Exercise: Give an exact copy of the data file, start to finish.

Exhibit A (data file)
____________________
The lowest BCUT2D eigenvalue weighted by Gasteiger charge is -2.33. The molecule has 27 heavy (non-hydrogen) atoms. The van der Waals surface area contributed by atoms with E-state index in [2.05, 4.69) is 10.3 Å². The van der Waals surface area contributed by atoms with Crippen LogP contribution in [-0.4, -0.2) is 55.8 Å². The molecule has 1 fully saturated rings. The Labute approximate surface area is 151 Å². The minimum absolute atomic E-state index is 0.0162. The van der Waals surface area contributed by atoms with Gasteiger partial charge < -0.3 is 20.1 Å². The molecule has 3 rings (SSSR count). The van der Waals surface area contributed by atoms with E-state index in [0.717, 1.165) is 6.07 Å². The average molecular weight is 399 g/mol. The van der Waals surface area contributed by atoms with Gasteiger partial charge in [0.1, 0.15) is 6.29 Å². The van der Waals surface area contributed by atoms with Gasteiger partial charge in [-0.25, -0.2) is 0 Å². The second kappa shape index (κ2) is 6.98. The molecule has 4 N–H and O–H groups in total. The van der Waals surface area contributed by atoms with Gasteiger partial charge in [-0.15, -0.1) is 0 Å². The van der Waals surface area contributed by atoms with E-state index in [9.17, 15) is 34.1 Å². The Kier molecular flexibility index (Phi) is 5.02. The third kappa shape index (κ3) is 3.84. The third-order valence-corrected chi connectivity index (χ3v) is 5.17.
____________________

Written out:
The lowest BCUT2D eigenvalue weighted by Gasteiger charge is -2.33. The molecule has 27 heavy (non-hydrogen) atoms. The van der Waals surface area contributed by atoms with E-state index in [2.05, 4.69) is 10.3 Å². The van der Waals surface area contributed by atoms with Crippen LogP contribution in [-0.4, -0.2) is 55.8 Å². The molecule has 1 fully saturated rings. The Labute approximate surface area is 151 Å². The minimum absolute atomic E-state index is 0.0162. The van der Waals surface area contributed by atoms with Gasteiger partial charge < -0.3 is 20.1 Å². The molecule has 3 rings (SSSR count). The van der Waals surface area contributed by atoms with E-state index in [0.717, 1.165) is 6.07 Å². The average molecular weight is 399 g/mol. The van der Waals surface area contributed by atoms with Gasteiger partial charge in [0.1, 0.15) is 6.29 Å². The van der Waals surface area contributed by atoms with Gasteiger partial charge in [-0.25, -0.2) is 0 Å². The second kappa shape index (κ2) is 6.98. The molecule has 4 N–H and O–H groups in total. The van der Waals surface area contributed by atoms with Gasteiger partial charge in [-0.15, -0.1) is 0 Å². The van der Waals surface area contributed by atoms with E-state index in [9.17, 15) is 34.1 Å². The Kier molecular flexibility index (Phi) is 5.02. The third kappa shape index (κ3) is 3.84. The third-order valence-corrected chi connectivity index (χ3v) is 5.17.